Drivers everywhere have a responsibility to pay attention to their surroundings. The advancement of technology has made it all too alluring for some drivers to use their phones while driving, in spite of the passing of laws to deter this habit.
The use of technology while operating a vehicle is a dangerous distraction that could lead to an accident or worse. If you are ever in a collision with a seemingly distracted driver, you may want to ask yourself: Was the driver using a smartphone?
The big picture
Traffic fatalities are on the rise according to federal data, which shows that every day in 2016, more than 100 people died in or near motor vehicles. Regulators could not figure out the reason for the uptick in traffic fatalities until they began looking at the increase in smartphone use among drivers. For example, the number of smartphone owners grew from 75 percent to 81 percent between 2014 and 2016.
Texting and more
The way people use their smartphones has undergone a major change in that they do not depend on these devices for calling nearly as much as they once did. Today, texting is more common. So is checking Twitter, Facebook, Instagram or email — often from behind the wheel of a vehicle. These activities require much more attention than holding a phone to the ear and talking. Texting, for example, takes the driver’s focus away from the road for several precious seconds, which is plenty of time for a horrific crash to occur.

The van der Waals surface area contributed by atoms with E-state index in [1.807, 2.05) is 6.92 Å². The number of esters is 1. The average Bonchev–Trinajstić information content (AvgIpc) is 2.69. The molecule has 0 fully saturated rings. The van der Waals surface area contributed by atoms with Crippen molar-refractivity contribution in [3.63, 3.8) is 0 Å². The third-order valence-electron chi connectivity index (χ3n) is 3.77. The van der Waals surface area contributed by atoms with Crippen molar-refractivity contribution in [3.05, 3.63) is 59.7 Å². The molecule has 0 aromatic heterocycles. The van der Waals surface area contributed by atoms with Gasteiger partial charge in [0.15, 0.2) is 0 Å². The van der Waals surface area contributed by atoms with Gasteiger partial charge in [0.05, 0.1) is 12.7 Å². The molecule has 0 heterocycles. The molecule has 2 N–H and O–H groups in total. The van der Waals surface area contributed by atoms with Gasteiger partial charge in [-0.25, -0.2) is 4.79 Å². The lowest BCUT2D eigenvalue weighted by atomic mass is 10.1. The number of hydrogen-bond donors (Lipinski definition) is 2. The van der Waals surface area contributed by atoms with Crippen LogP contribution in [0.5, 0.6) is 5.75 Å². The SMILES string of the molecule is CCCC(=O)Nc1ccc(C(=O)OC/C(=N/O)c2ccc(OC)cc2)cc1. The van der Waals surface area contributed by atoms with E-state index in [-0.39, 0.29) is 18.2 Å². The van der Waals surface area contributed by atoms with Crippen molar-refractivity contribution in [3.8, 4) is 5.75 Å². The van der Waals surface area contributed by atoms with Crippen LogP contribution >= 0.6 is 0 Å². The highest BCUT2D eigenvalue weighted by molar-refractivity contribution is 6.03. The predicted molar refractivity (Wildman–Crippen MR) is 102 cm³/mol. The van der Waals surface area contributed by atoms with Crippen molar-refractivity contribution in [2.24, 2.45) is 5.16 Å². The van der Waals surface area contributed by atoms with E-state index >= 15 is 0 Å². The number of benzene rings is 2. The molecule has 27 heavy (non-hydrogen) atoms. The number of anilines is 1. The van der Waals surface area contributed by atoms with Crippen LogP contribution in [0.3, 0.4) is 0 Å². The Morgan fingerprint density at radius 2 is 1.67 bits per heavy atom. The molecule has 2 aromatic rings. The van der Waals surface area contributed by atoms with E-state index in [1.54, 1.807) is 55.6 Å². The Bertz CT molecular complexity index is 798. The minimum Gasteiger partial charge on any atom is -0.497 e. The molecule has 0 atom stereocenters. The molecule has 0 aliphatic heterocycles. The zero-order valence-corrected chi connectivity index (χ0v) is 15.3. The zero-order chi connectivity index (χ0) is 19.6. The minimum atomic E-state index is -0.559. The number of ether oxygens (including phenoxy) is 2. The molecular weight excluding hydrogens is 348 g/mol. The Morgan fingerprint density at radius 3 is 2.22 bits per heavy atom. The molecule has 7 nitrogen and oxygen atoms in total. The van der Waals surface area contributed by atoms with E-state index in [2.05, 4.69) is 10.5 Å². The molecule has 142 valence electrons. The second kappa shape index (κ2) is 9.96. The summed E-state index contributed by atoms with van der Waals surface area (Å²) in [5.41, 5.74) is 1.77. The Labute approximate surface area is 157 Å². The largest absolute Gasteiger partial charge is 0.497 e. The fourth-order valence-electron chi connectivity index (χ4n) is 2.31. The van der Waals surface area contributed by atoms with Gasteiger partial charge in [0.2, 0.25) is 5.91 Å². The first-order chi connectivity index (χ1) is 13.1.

The possibility of low numbers
According to data compiled by the National Highway Transportation Safety Administration, 448 traffic fatalities nationwide attribute the cause to smartphone use in 2015. However, that figure may be quite low. The data indicated, for example, that those involved in fatal accidents were simply driving down the road with no cross traffic to worry about, no blowouts and no inclement weather issues. Many of those who died were motorcycle riders, cyclists or pedestrians; in other words, objects smaller than another vehicle. Researchers believe the number of deaths linked to motorist smartphone use is at least three times greater than the federal data shows.
Investigating the matter
The Louisiana ban on texting and driving would likely come into play if a distracted driver hit you. If smartphone use was to blame for your injuries, a thorough investigation may turn up the evidence needed for you to prevail and receive the financial compensation you deserve.